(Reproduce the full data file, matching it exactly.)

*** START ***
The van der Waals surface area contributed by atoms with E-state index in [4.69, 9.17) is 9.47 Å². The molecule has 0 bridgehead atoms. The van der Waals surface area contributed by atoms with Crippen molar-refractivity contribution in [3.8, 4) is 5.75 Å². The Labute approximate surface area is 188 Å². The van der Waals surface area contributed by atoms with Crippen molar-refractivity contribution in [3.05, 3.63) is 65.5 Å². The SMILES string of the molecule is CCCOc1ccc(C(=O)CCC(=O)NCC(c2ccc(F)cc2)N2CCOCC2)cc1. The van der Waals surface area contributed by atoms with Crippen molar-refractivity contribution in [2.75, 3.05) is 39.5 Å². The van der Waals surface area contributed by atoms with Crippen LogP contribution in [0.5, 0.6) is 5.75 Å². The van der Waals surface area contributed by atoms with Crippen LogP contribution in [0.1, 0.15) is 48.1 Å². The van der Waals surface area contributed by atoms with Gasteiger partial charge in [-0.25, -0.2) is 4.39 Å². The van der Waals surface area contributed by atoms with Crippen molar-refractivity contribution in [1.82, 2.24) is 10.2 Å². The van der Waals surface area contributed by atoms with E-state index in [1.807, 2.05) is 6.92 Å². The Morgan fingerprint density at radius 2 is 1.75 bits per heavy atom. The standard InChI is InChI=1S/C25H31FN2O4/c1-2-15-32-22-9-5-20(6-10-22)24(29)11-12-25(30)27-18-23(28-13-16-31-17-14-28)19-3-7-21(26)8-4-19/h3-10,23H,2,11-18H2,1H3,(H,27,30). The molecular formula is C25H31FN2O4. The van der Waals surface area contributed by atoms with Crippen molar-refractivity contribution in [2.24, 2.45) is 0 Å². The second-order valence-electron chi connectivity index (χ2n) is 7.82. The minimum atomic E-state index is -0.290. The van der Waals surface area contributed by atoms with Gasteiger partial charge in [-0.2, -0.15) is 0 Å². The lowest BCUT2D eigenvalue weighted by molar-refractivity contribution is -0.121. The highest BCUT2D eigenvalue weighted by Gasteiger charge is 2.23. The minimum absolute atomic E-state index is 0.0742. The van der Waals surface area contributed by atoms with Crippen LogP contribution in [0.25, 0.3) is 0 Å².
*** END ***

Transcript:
The van der Waals surface area contributed by atoms with E-state index in [4.69, 9.17) is 9.47 Å². The molecule has 0 bridgehead atoms. The van der Waals surface area contributed by atoms with Crippen molar-refractivity contribution in [3.8, 4) is 5.75 Å². The Labute approximate surface area is 188 Å². The van der Waals surface area contributed by atoms with Crippen molar-refractivity contribution in [3.05, 3.63) is 65.5 Å². The SMILES string of the molecule is CCCOc1ccc(C(=O)CCC(=O)NCC(c2ccc(F)cc2)N2CCOCC2)cc1. The van der Waals surface area contributed by atoms with Crippen molar-refractivity contribution in [2.75, 3.05) is 39.5 Å². The van der Waals surface area contributed by atoms with Crippen LogP contribution in [0.5, 0.6) is 5.75 Å². The van der Waals surface area contributed by atoms with Crippen LogP contribution in [0.1, 0.15) is 48.1 Å². The van der Waals surface area contributed by atoms with Gasteiger partial charge in [-0.25, -0.2) is 4.39 Å². The van der Waals surface area contributed by atoms with Crippen molar-refractivity contribution in [1.82, 2.24) is 10.2 Å². The van der Waals surface area contributed by atoms with E-state index in [1.807, 2.05) is 6.92 Å². The Morgan fingerprint density at radius 2 is 1.75 bits per heavy atom. The standard InChI is InChI=1S/C25H31FN2O4/c1-2-15-32-22-9-5-20(6-10-22)24(29)11-12-25(30)27-18-23(28-13-16-31-17-14-28)19-3-7-21(26)8-4-19/h3-10,23H,2,11-18H2,1H3,(H,27,30). The molecular formula is C25H31FN2O4. The van der Waals surface area contributed by atoms with Crippen molar-refractivity contribution in [2.24, 2.45) is 0 Å². The second-order valence-electron chi connectivity index (χ2n) is 7.82. The minimum atomic E-state index is -0.290. The van der Waals surface area contributed by atoms with Gasteiger partial charge in [-0.2, -0.15) is 0 Å². The lowest BCUT2D eigenvalue weighted by molar-refractivity contribution is -0.121. The highest BCUT2D eigenvalue weighted by Gasteiger charge is 2.23. The minimum absolute atomic E-state index is 0.0742. The van der Waals surface area contributed by atoms with Crippen LogP contribution in [0.25, 0.3) is 0 Å².